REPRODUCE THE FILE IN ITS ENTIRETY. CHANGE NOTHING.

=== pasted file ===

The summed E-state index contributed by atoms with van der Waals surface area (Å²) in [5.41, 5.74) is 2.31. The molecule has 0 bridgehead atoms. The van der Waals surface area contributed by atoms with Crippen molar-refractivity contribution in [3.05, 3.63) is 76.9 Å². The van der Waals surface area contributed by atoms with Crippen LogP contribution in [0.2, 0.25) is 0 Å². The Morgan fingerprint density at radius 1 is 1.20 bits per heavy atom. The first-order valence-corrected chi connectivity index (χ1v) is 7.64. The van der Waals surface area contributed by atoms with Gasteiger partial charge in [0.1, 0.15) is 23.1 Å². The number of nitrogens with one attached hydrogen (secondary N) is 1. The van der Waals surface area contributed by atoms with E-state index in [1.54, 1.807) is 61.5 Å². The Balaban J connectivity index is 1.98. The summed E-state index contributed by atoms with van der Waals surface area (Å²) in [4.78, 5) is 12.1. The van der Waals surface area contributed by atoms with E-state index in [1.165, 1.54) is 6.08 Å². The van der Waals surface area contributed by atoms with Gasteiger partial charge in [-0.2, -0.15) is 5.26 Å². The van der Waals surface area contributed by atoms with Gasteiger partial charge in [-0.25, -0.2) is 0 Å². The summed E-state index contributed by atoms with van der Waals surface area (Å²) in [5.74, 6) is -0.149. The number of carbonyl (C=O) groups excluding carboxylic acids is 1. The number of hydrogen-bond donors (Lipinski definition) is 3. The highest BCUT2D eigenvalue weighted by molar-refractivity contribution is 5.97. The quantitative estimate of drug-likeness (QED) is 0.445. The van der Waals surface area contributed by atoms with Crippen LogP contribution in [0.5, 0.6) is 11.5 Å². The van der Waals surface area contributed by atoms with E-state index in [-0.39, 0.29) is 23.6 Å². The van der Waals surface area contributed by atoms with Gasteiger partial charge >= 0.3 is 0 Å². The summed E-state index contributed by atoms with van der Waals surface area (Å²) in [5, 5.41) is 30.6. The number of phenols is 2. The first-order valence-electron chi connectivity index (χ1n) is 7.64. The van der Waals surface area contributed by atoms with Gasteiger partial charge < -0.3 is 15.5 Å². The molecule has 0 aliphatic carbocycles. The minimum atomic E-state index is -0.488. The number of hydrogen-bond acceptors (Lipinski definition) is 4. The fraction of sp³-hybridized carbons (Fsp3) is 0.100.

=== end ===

The summed E-state index contributed by atoms with van der Waals surface area (Å²) in [5.41, 5.74) is 2.31. The molecule has 0 bridgehead atoms. The van der Waals surface area contributed by atoms with Crippen molar-refractivity contribution in [3.05, 3.63) is 76.9 Å². The van der Waals surface area contributed by atoms with Crippen LogP contribution in [0.2, 0.25) is 0 Å². The Morgan fingerprint density at radius 1 is 1.20 bits per heavy atom. The first-order valence-corrected chi connectivity index (χ1v) is 7.64. The van der Waals surface area contributed by atoms with Gasteiger partial charge in [0.1, 0.15) is 23.1 Å². The number of nitrogens with one attached hydrogen (secondary N) is 1. The van der Waals surface area contributed by atoms with E-state index in [1.54, 1.807) is 61.5 Å². The Balaban J connectivity index is 1.98. The summed E-state index contributed by atoms with van der Waals surface area (Å²) in [4.78, 5) is 12.1. The van der Waals surface area contributed by atoms with E-state index in [1.165, 1.54) is 6.08 Å². The van der Waals surface area contributed by atoms with Gasteiger partial charge in [-0.2, -0.15) is 5.26 Å². The van der Waals surface area contributed by atoms with Gasteiger partial charge in [-0.25, -0.2) is 0 Å². The summed E-state index contributed by atoms with van der Waals surface area (Å²) in [5.74, 6) is -0.149. The number of carbonyl (C=O) groups excluding carboxylic acids is 1. The number of hydrogen-bond donors (Lipinski definition) is 3. The highest BCUT2D eigenvalue weighted by molar-refractivity contribution is 5.97. The quantitative estimate of drug-likeness (QED) is 0.445. The van der Waals surface area contributed by atoms with Crippen LogP contribution in [0.5, 0.6) is 11.5 Å². The van der Waals surface area contributed by atoms with E-state index in [-0.39, 0.29) is 23.6 Å². The van der Waals surface area contributed by atoms with Gasteiger partial charge >= 0.3 is 0 Å². The summed E-state index contributed by atoms with van der Waals surface area (Å²) in [5, 5.41) is 30.6. The number of phenols is 2. The first-order valence-electron chi connectivity index (χ1n) is 7.64. The van der Waals surface area contributed by atoms with Gasteiger partial charge < -0.3 is 15.5 Å². The molecule has 0 aliphatic carbocycles. The minimum atomic E-state index is -0.488. The number of hydrogen-bond acceptors (Lipinski definition) is 4. The fraction of sp³-hybridized carbons (Fsp3) is 0.100.